Back in the 18th century, game wardens in Scotland were engaged in an occasionally deadly game of cat and mouse with poachers. These wardens–called “ghillies” in the local parlance of the day were experts in field craft. To catch a poacher was difficult, so the ghillies would cut tree or bush limbs and cover themselves with them as camouflage while in laying in wait. This was laborious, but worked well. Then a warden whose name is lost in history came up with a clever idea: A camouflage body suit that was made of shredded rags in dull earth-tone and foliage-toned colors. From a short distance, the man wearing it resembled a bush, and could not be easily recognized. Thus was born the Ghillie Suit. The first use of ghillie suits by military organizations recorded by historians was during WWI, when Scottish ghillies served with Lord Lovat’s Scouts, brought their camouflage suits with them for the fighting in the fields of France. The ghillies in the Lovat Scouts shared their expertise in stalking, long range shooting, and camouflage, which spread to other British Commonwealth armies.

The modern ghillie suit, re-popularized in the late 20th century in the British and U.S. armies is now standard wear for sniper teams in most western armies. These modern ghillie suits use the same concept, providing four key attributes: they look like like plant foliage, they occupy three dimensions (unlike camouflage printed cloth), they break up a soldier’s distinctive silhouette, and they muffle noise. There are two common designs:

A full ghillie suit, which is usually made by sewing ghillie garnish (typically strips/bundles of dyed burlap, jute, and/or hemp) to a set of green mechanic’s overalls or to a BDU shirt and trousers

A ghillie cape, which is draped over the head and shoulders like a poncho.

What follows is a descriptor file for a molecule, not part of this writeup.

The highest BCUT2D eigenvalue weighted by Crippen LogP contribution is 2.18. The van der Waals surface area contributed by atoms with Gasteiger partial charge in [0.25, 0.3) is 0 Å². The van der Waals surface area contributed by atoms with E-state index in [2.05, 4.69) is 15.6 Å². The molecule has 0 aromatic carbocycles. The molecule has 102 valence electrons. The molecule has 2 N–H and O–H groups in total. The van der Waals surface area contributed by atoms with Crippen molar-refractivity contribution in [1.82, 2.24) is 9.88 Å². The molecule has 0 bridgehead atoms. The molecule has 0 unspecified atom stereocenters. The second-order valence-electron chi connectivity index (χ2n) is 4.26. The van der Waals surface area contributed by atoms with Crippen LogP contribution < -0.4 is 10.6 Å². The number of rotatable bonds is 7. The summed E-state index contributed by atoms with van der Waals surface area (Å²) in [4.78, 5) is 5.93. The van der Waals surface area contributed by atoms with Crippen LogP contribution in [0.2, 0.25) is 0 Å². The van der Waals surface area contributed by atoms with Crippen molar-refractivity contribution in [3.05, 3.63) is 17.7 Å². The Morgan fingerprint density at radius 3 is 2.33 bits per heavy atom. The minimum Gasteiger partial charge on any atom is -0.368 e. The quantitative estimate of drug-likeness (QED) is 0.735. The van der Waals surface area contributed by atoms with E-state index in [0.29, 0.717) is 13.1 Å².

(BTW, I prefer the latter, especially in hot climates.) Both designs are nearly always used in conjunction with a camouflage face veil and a boonie-type hat with similar ghillie garnish.

Ghillie suits and capes are commercially made, but these tend to be very expensive (since they are labor-intensive to assemble) and the choice of colors used will not always match your local terrain. Avoid the cheap commercial ghillie suits that are made out of plastic. They are indeed three dimensional but they do not blend in well in the boonies compared to natural materials like burlap and jute. Some commercial sources include:




And for our Australian readers, see: http://www.kitbag.com.au/category240_1.htm

Do It Yourself (DIY) ghillie suit/cape construction resources on the web include:

U.S. Army FM 23-10: http://www.globalsecurity.org/military/library/policy/army/fm/23-10/ch42.htm



There are also fairly detailed ghillie suit making instructions in one for my favorite books, The Ultimate Sniper. See: http://www.amazon.com/exec/obidos/tg/detail/-/0873647041/103-6870669-0552625?v=glance

If you want to save money and assemble all of the materials yourself, rather than buy a commercially-made assembly kit:

Heavy duty black or brown nylon netting–such as deep sea fishing net material– (the 1.5-inch square mesh works best) is often found for sale on eBay.